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Joe Thomas building career with Dallas Cowboys, legacy at S.C. State

The Bulldogs have a legacy of great defensive players

NEW YORK — By most accounts, Dallas Cowboys linebacker Joe Thomas is a success. Only a small percentage of players make it into the NFL each year. At the age of 25, he’s already played for two teams, including the Green Bay Packers. At every turn of his career, Thomas says, he was overlooked and underestimated.

Thomas came from a small high school and endured an injury throughout his college career, which made him be viewed as a “red flag” for NFL recruiters. He also struggled with injuries throughout his professional career. He also is from South Carolina State, a historically black university (HBCU) that doesn’t get the media or scouting attention that a Power 5 school might.

But it was his time at S.C. State where he says he fell in love with football, and got the skills he needed to play at the next level.

“In all honesty, I really didn’t expect to make it this far,” Thomas said. “It was more so of God’s plan than my plan. The more I played at S.C. State, the more I fell in love with the game of football.”

Thomas has every right to this what’s-next attitude, because he has overcome setbacks in his career. From South Carolina State University to the NFL, Thomas is an example of grit and determination to make it.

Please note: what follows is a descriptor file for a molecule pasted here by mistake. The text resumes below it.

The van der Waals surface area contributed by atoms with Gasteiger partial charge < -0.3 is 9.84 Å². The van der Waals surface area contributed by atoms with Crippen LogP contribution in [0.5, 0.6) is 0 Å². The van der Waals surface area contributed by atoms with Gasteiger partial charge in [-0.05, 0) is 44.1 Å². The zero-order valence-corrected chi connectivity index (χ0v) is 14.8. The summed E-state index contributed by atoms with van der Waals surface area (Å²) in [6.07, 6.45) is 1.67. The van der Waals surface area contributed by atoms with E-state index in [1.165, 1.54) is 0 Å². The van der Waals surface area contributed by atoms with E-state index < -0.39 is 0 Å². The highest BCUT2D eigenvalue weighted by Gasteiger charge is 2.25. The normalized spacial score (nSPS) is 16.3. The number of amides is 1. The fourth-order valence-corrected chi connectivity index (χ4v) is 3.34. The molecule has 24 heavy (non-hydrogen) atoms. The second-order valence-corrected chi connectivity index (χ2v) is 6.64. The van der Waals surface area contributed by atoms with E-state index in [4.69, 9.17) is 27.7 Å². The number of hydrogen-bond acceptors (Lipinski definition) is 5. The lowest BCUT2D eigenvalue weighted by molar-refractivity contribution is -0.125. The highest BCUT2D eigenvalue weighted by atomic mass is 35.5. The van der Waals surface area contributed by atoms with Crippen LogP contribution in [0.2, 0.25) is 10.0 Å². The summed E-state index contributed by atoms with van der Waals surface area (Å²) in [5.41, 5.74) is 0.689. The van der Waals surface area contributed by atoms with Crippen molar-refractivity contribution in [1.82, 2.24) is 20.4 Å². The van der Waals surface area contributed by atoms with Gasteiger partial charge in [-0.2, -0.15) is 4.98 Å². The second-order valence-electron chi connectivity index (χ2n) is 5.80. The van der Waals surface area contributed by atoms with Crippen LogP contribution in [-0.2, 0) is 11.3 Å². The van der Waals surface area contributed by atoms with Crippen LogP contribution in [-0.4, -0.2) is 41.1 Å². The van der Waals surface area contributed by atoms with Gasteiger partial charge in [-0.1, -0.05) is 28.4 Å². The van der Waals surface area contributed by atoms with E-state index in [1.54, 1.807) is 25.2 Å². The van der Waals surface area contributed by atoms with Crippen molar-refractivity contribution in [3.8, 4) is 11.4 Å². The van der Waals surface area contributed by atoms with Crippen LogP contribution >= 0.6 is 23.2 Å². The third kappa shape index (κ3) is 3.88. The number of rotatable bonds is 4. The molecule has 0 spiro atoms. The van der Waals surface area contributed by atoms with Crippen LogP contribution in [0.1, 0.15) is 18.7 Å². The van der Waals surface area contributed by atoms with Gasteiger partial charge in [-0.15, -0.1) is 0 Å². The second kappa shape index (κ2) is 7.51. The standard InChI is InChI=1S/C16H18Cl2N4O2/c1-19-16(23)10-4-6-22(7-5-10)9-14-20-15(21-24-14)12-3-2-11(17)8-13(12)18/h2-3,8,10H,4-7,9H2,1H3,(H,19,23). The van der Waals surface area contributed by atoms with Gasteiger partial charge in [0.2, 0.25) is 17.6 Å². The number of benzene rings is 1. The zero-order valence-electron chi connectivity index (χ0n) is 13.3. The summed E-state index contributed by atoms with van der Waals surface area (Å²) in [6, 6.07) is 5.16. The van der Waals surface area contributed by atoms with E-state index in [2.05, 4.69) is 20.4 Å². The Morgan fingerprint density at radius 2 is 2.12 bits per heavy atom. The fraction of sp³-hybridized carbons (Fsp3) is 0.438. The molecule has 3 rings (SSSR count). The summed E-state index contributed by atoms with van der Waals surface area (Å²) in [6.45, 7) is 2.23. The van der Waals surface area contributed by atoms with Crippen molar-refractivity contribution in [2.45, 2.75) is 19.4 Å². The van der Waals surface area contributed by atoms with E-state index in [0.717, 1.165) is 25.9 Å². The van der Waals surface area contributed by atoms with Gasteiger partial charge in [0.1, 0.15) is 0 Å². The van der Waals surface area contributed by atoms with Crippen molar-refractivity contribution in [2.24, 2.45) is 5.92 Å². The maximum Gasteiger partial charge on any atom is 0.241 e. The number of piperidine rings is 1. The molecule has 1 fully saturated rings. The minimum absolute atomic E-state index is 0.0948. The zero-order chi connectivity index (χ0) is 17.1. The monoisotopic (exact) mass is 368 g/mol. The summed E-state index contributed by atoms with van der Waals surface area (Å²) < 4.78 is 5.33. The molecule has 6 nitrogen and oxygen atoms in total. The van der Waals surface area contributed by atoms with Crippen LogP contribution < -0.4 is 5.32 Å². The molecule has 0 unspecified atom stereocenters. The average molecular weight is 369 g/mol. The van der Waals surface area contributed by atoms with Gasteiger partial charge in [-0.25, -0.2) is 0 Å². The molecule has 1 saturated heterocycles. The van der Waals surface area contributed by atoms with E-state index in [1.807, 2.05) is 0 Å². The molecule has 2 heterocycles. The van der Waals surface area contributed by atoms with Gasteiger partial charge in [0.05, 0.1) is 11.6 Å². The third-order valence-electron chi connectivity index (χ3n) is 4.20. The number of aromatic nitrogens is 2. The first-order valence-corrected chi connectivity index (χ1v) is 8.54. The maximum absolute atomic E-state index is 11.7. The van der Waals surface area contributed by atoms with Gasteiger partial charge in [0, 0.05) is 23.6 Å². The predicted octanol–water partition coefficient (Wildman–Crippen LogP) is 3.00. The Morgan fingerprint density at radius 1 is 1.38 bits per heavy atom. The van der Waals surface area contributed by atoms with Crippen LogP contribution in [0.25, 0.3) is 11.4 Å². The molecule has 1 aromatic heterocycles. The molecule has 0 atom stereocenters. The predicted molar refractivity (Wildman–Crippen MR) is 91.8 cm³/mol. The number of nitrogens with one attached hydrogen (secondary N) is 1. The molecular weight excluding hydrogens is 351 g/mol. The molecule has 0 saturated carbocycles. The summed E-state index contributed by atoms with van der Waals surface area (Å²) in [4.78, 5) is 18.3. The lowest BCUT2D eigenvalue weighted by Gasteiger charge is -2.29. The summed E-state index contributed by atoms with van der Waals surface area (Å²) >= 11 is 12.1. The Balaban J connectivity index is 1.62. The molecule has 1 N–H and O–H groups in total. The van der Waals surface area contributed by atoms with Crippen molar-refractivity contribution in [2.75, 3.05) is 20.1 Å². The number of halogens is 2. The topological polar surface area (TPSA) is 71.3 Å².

Coming out of small Blackville-Hilda High School in Blackville, South Carolina, Thomas was not heavily recruited. His graduating class was only about 65 students. To play for South Carolina State, he had to be a walk-on.

“He was an NFL-type player,” S.C. State head coach Buddy Pough said as he reflected on Thomas’ time in college.

“He came in as a RB out of high school and although he became a linebacker, he thought he was a RB. So he came here and he wanted to be a RB and after about a year or so he finally came to the realization that he wasn’t in the best position,” said Pough. “But he played behind some really good players here for a while, and I guess by the end of his sophomore year he started to get more and more play and he eventually got to be a great player.”

Thomas didn’t believe that attending S.C. State, an HBCU in Orangeburg, would increase his chances of going to the NFL. Yet, the Bulldogs, coached by Pough, are known for producing NFL defensive players. Darius Leonard, a four-year starter, is a second-year Indianapolis Colts linebacker and was the NFL defensive rookie of the year last season. Javon Hargrave currently plays for the Pittsburgh Steelers, and S.C. State has two Pro Football Hall of Famers who were defensive stars: Harry Carson and Deacon Jones.

“In all honesty, I really didn’t expect to make it this far. It was more so of God’s plan than my plan. The more I played at S.C. State, the more I fell in love with the game of football.” — Joe Thomas

“He kind of reminds me of Darius Leonard and guys who played prior to him,” said Pough. “He also reminds me of Justin Durant because they have a similar body style and abilities.”

Thomas came to S.C. State as all-state running back. As a senior, he rushed for 1,976 yards and 31 touchdowns and was named Division 1A South Carolina Player of the Year. After playing some as a freshman, he kept working and improved his performance significantly in his sophomore year. He eventually earned a scholarship and began to seriously consider pursuing a spot in the NFL. He was the team’s defensive MVP at the end of that season. In his first career start against Central Michigan in 2011, he had 10 tackles and his first career interception.